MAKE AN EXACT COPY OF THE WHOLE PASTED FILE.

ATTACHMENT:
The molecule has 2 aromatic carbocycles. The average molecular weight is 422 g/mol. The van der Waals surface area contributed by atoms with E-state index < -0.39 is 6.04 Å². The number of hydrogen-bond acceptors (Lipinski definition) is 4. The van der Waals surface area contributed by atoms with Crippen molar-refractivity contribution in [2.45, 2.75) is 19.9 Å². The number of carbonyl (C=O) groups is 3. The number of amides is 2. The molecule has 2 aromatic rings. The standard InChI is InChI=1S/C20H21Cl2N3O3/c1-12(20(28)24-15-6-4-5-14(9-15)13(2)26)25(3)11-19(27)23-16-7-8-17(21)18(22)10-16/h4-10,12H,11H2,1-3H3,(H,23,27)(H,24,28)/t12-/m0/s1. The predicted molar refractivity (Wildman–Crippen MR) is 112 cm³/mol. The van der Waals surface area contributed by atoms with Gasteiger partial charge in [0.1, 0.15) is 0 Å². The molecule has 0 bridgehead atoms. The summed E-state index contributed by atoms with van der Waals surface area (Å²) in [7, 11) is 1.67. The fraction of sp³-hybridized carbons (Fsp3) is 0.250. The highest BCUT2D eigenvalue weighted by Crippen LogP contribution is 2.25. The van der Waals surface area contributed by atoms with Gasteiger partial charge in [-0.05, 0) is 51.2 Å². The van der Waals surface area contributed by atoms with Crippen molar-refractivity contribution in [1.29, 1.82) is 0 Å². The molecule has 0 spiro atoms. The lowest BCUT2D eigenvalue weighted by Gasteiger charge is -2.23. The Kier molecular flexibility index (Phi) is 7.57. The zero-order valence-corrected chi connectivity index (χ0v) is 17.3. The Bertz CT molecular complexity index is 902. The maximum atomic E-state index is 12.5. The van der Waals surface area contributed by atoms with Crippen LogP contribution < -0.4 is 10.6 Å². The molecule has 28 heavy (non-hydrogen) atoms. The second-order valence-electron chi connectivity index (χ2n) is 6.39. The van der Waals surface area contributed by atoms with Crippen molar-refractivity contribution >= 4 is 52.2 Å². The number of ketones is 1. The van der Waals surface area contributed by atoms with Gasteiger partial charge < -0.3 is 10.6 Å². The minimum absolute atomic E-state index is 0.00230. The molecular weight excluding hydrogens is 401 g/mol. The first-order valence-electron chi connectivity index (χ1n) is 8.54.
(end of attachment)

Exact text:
The molecule has 2 aromatic carbocycles. The average molecular weight is 422 g/mol. The van der Waals surface area contributed by atoms with E-state index < -0.39 is 6.04 Å². The number of hydrogen-bond acceptors (Lipinski definition) is 4. The van der Waals surface area contributed by atoms with Crippen molar-refractivity contribution in [2.45, 2.75) is 19.9 Å². The number of carbonyl (C=O) groups is 3. The number of amides is 2. The molecule has 2 aromatic rings. The standard InChI is InChI=1S/C20H21Cl2N3O3/c1-12(20(28)24-15-6-4-5-14(9-15)13(2)26)25(3)11-19(27)23-16-7-8-17(21)18(22)10-16/h4-10,12H,11H2,1-3H3,(H,23,27)(H,24,28)/t12-/m0/s1. The predicted molar refractivity (Wildman–Crippen MR) is 112 cm³/mol. The van der Waals surface area contributed by atoms with Gasteiger partial charge in [0.1, 0.15) is 0 Å². The molecule has 0 bridgehead atoms. The summed E-state index contributed by atoms with van der Waals surface area (Å²) in [7, 11) is 1.67. The fraction of sp³-hybridized carbons (Fsp3) is 0.250. The highest BCUT2D eigenvalue weighted by Crippen LogP contribution is 2.25. The van der Waals surface area contributed by atoms with Gasteiger partial charge in [-0.05, 0) is 51.2 Å². The van der Waals surface area contributed by atoms with Crippen molar-refractivity contribution in [1.29, 1.82) is 0 Å². The molecule has 0 spiro atoms. The lowest BCUT2D eigenvalue weighted by Gasteiger charge is -2.23. The Kier molecular flexibility index (Phi) is 7.57. The zero-order valence-corrected chi connectivity index (χ0v) is 17.3. The Bertz CT molecular complexity index is 902. The maximum atomic E-state index is 12.5. The van der Waals surface area contributed by atoms with Crippen LogP contribution < -0.4 is 10.6 Å². The molecule has 28 heavy (non-hydrogen) atoms. The second-order valence-electron chi connectivity index (χ2n) is 6.39. The van der Waals surface area contributed by atoms with Crippen molar-refractivity contribution >= 4 is 52.2 Å². The number of ketones is 1. The van der Waals surface area contributed by atoms with Gasteiger partial charge < -0.3 is 10.6 Å². The minimum absolute atomic E-state index is 0.00230. The molecular weight excluding hydrogens is 401 g/mol. The first-order valence-electron chi connectivity index (χ1n) is 8.54.